Leo Escobar, a restaurant worker and janitor from El Salvador will be remembered by his family for his humor and hard work. Credit: Maria Ibarra

To continue reading this article and others for free, please sign up for our newsletter.

Sahan Journal publishes deep, reported news for and with immigrants and communities of color—the kind of stories you won’t find anywhere else.

Unlock our in-depth reporting by signing up for our free newsletter.

Processing…
Success! You're on the list.

Leo Escobar, a restaurant worker, janitor, and immigrant from El Salvador, passed away this fall at age 56 after falling ill with COVID-19. Funny and hard-working, Escobar will be remembered as a man dedicated to his wife and three children.

At a young age, Escobar lost his father and two siblings in the Salvadoran Civil War. His mother also passed away when he was 9 years old. As she was being taken to the hospital, she told Escobar that it would be his responsibility to care for his three younger siblings, said his wife, Maria Ibarra. Despite his age and circumstances, Escobar managed to care for his family as a farm hand and factory worker. He had two children of his own before embarking on a journey to the United States at age 25, Ibarra told Sahan Journal in a translated interview. 

Escobar first came to New York, where he spent most of his life working two shifts a day to support his family. Working tirelessly as a waiter, in kitchens, and as a janitor, Escobar eventually raised enough money to bring two of his siblings to join him in the United States.

 “Despite his difficult childhood and being orphaned at a young age, he never failed to care for those around him,” Ibarra said.

Sahan Journal COVID-19 Memorial Project

Here at Sahan Journal, we’ve committed to memorializing the lives of Minnesota’s new Americans who have lost their lives to COVID-19. Imagine a photo album with all their faces and names. Flipping through the pages, we’d see our family, friends—and, of course, more. 

We’ve begun creating some version of that album and have documented stories about people from the Hmong, Latino, and East African communities. We’re covering people who have disproportionately suffered through this pandemic, by speaking with people who knew and loved them.

Escobar’s primary occupation in Minnesota was at Park Nicollet Clinic Minneapolis, where he worked as a janitor. He was a member of the Service Employees International Union Local 26, whose “Justice for Janitors” campaign organized over 4,500 janitors in the Twin Cities area.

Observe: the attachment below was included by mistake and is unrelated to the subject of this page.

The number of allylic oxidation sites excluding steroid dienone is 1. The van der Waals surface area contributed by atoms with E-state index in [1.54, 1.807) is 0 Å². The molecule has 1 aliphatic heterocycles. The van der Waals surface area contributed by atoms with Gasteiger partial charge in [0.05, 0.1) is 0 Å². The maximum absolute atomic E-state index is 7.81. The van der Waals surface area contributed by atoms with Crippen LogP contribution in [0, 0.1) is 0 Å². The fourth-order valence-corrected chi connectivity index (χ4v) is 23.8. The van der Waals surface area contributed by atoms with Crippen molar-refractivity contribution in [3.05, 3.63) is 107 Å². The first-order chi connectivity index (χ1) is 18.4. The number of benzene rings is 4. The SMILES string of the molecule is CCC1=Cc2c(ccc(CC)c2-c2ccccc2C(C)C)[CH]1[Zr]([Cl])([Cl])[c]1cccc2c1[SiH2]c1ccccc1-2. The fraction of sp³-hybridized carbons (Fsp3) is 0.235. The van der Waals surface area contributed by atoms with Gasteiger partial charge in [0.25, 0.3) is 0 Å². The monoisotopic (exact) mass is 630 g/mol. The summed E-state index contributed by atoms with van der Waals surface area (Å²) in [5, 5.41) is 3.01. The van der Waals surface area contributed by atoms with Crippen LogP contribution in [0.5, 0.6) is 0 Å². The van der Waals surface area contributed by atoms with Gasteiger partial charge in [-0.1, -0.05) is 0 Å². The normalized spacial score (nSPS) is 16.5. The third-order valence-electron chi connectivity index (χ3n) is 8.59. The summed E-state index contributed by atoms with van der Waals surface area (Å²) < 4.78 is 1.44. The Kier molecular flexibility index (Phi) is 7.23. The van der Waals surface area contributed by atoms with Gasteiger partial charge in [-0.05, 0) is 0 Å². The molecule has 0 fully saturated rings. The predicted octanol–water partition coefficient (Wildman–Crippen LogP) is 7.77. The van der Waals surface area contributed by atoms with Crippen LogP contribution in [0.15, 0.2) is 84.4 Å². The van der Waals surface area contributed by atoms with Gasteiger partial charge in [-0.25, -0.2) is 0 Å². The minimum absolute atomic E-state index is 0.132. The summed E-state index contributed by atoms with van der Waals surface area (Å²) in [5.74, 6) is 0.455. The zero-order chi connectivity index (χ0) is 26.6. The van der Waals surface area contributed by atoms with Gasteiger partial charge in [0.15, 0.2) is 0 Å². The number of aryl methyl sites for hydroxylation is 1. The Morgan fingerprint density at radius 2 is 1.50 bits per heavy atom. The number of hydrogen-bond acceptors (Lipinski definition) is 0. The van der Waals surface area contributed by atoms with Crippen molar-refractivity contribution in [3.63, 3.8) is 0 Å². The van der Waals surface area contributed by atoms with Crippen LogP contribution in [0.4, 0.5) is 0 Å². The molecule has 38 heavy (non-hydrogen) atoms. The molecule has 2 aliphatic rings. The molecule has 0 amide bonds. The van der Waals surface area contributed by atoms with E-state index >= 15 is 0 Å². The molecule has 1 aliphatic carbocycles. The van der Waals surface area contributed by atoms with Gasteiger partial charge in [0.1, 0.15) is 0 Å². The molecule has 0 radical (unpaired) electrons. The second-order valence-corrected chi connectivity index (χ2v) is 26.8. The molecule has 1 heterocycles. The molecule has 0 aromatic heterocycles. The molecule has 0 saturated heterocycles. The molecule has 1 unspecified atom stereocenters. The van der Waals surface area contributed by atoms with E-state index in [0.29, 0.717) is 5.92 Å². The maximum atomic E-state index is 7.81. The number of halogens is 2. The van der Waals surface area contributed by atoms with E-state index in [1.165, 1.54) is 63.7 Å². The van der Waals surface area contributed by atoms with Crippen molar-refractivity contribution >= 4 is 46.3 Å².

In Minnesota, Escobar became a devout Christian, spending much of his time laughing and socializing in church, where he met his wife. Maria said that, knowing she was single, Escobar would talk to her often, always making her laugh. He joked about how they would one day get married. 

One day, Ibarra remembers, her mother called Escobar out: “If you’re going to make jokes about marrying my daughter, why don’t you actually make a move?” Escobar responded, “Are you joking? You really want me as your son in law?” 

Eventually, the jokes turned serious, and Escobar took Ibarra out to dinner. A month later, they were married.

Always a jokester, Escobar would take countless pictures of himself and others he knew in church, disregarding any concerns about asking people to be in his pictures, Ibarra remembered. He would sing elaborate songs for his and Maria’s dog and two cats, making a big show out of his performance. 

Leo Escobar is survived by his many siblings, his three children, Antonio, Edgar, and Jordan Escobar, and his wife, Maria Castillo Ibarra.

Here’s how you can contribute

We’ve started finding their stories, but we have a long way to go to memorialize Minnesotans from immigrant communities. We’ve expanded this project to include community contributions. If you’ve lost a family member, a friend, or a coworker to the coronavirus, we can honor them with your help.

1. By filling out the form below, your responses will provide us with the information to write an obituary about your loved one.

2. If you share your contact information at the end of the form, a reporter may reach out to learn more about the story you’ve shared. They will also ask for a photo. This step is entirely voluntary: It’s there to help us find out more for the story. 

3. Our reporters will then catalog these stories on Sahan Journal’s website, where readers can remember those who lost their lives to COVID-19, while also learning about what made their lives special.

Zach Batia is a senior at the University of Minnesota majoring in journalism and psychology.